Cardiovascular disease (CVD) is one of the most significant causes of global mortality. Several factors, such as obesity, poor diet, lack of physical activity, dyslipidemia, smoking, diabetes, and high blood pressure, have been identified to enhance the risk of CVD events. In 2010, the American Heart Association (AHA) constructed Life’s Simple 7, which included seven lifestyle-based goals that could help achieve ideal cardiovascular health (CVH).
Study: Association of the American Heart Association’s new “Life’s Essential 8” with all-cause and cardiovascular disease-specific mortality: prospective cohort study. Image Credit: H_Ko / Shutterstock
Even though the implementation of the interventions in Life’s Simple 7 revealed a positive effect on CVH, its prevalence was significantly low in the US population. Prior studies have indicated some limitations associated with Life’s Simple 7, which include not considering important factors like sleep health, basic additive scoring, and insensitivity towards interindividual differences and intraindividual change.
Considering the aforementioned limitations of Life’s Simple 7, the AHA’s Strategic Planning Task Force and Statistical Committee have recently updated the recommendations and created Life’s Essential 8, which focuses on optimal CVH. A recent BMC Medicine study has investigated the performance of the updated recommendations in relation to mortality.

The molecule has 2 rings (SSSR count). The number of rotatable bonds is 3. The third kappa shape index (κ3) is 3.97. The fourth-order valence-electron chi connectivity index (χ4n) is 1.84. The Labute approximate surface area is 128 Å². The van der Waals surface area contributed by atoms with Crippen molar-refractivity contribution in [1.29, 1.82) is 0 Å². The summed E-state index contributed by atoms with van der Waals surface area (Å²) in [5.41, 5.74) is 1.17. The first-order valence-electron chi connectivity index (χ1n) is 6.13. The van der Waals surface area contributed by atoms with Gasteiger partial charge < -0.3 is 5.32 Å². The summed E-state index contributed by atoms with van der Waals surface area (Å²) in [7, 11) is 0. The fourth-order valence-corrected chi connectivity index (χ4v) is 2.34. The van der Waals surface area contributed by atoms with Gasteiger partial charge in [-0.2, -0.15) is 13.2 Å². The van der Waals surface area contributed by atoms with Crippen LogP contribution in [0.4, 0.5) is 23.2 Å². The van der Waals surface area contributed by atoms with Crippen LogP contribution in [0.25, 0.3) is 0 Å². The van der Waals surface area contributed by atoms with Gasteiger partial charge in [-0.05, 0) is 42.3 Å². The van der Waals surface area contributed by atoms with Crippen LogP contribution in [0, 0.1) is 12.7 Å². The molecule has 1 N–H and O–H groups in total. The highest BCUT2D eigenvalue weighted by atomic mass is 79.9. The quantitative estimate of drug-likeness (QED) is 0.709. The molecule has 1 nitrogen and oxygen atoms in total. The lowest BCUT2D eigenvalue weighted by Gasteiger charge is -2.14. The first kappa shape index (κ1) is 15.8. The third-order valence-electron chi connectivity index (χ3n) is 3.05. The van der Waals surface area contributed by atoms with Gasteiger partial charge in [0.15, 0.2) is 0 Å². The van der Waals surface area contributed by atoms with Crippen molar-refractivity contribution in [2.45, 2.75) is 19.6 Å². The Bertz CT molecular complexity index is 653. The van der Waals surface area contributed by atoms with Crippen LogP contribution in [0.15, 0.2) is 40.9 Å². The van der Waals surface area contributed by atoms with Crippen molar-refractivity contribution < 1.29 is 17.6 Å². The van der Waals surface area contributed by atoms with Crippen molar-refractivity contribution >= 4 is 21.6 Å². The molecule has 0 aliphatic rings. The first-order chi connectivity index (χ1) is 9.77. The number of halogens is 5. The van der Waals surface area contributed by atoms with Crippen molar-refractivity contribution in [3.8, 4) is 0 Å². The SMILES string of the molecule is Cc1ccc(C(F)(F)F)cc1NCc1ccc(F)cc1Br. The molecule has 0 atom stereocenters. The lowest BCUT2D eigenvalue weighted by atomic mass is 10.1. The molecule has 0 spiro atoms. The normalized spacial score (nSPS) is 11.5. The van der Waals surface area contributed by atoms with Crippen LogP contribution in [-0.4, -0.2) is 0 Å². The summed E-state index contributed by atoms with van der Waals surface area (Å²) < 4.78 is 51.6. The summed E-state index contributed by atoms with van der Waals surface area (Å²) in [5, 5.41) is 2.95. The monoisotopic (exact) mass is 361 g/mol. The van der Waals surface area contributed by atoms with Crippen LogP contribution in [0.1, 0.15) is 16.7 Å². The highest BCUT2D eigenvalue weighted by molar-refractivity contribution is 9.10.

“Life’s Essential 8 are the key measures for improving and maintaining cardiovascular health, as defined by the American Heart Association. Better cardiovascular health helps lower the risk for heart disease, stroke and other major health problems.” - American Heart Association
About the Study
The data for this study was obtained from the National Health and Nutrition Examination Survey (NHANES), conducted between 2005 and 2018. The NHANES is an ongoing survey with a multistage probability sampling design based on the US civilian population.
Data were provided on 39,749 adults who were above 20 years of age. However, based on eligibility criteria and study requirements, a total of 19,951 adults between 30 and 79 years of age were considered in this study.
Information on diet, sleep health, nicotine exposure, i.e., vaping devices, e-cigarettes, second-hand tobacco smoke, and physical activities, were self-reported by participants by answering the questionnaire designed by the authors. The body mass index (BMI) of the participants was recorded along with their blood lipid content, i.e., the total and high-density lipoprotein (HDL) cholesterol and blood glucose content. The blood pressure levels of the participants were also recorded.
Participants with a high level of total or individual CVH metrics in Life’s Essential 8 were at a decreased risk of all-cause and CVD-related mortality. Notably, a linear dose–response correlation was observed between increased total CVH metric score and reduced risk of all-cause and CVD-specific mortality.